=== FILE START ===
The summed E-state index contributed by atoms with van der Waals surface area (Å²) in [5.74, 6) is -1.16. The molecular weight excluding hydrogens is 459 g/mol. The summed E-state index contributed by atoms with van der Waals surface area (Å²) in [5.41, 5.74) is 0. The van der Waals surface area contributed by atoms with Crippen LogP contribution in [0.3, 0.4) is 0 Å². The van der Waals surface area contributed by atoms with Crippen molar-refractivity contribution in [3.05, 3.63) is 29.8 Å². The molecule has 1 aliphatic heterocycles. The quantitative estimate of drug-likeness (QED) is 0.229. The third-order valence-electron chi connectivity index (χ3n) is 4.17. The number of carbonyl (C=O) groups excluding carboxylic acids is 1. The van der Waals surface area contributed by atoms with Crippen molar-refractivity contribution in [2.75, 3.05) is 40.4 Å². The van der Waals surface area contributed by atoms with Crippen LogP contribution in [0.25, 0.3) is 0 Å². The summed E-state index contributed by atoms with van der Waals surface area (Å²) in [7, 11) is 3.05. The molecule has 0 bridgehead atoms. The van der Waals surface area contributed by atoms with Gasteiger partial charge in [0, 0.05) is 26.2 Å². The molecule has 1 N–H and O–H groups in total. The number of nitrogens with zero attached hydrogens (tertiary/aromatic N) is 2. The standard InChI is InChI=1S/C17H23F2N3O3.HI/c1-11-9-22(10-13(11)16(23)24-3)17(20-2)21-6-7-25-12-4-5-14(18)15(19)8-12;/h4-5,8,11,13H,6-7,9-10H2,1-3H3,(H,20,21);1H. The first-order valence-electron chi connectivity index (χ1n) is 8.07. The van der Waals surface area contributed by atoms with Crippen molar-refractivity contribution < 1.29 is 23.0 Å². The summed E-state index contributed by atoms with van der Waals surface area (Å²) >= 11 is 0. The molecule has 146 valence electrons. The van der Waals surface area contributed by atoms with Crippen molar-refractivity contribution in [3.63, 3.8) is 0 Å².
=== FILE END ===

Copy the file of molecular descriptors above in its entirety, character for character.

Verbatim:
The summed E-state index contributed by atoms with van der Waals surface area (Å²) in [5.74, 6) is -1.16. The molecular weight excluding hydrogens is 459 g/mol. The summed E-state index contributed by atoms with van der Waals surface area (Å²) in [5.41, 5.74) is 0. The van der Waals surface area contributed by atoms with Crippen LogP contribution in [0.3, 0.4) is 0 Å². The van der Waals surface area contributed by atoms with Crippen molar-refractivity contribution in [3.05, 3.63) is 29.8 Å². The molecule has 1 aliphatic heterocycles. The quantitative estimate of drug-likeness (QED) is 0.229. The third-order valence-electron chi connectivity index (χ3n) is 4.17. The number of carbonyl (C=O) groups excluding carboxylic acids is 1. The van der Waals surface area contributed by atoms with Crippen molar-refractivity contribution in [2.75, 3.05) is 40.4 Å². The van der Waals surface area contributed by atoms with Crippen LogP contribution in [0.25, 0.3) is 0 Å². The summed E-state index contributed by atoms with van der Waals surface area (Å²) in [7, 11) is 3.05. The molecule has 0 bridgehead atoms. The van der Waals surface area contributed by atoms with Gasteiger partial charge in [0, 0.05) is 26.2 Å². The molecule has 1 N–H and O–H groups in total. The number of nitrogens with zero attached hydrogens (tertiary/aromatic N) is 2. The standard InChI is InChI=1S/C17H23F2N3O3.HI/c1-11-9-22(10-13(11)16(23)24-3)17(20-2)21-6-7-25-12-4-5-14(18)15(19)8-12;/h4-5,8,11,13H,6-7,9-10H2,1-3H3,(H,20,21);1H. The first-order valence-electron chi connectivity index (χ1n) is 8.07. The van der Waals surface area contributed by atoms with Crippen molar-refractivity contribution < 1.29 is 23.0 Å². The summed E-state index contributed by atoms with van der Waals surface area (Å²) >= 11 is 0. The molecule has 146 valence electrons. The van der Waals surface area contributed by atoms with Crippen molar-refractivity contribution in [3.63, 3.8) is 0 Å².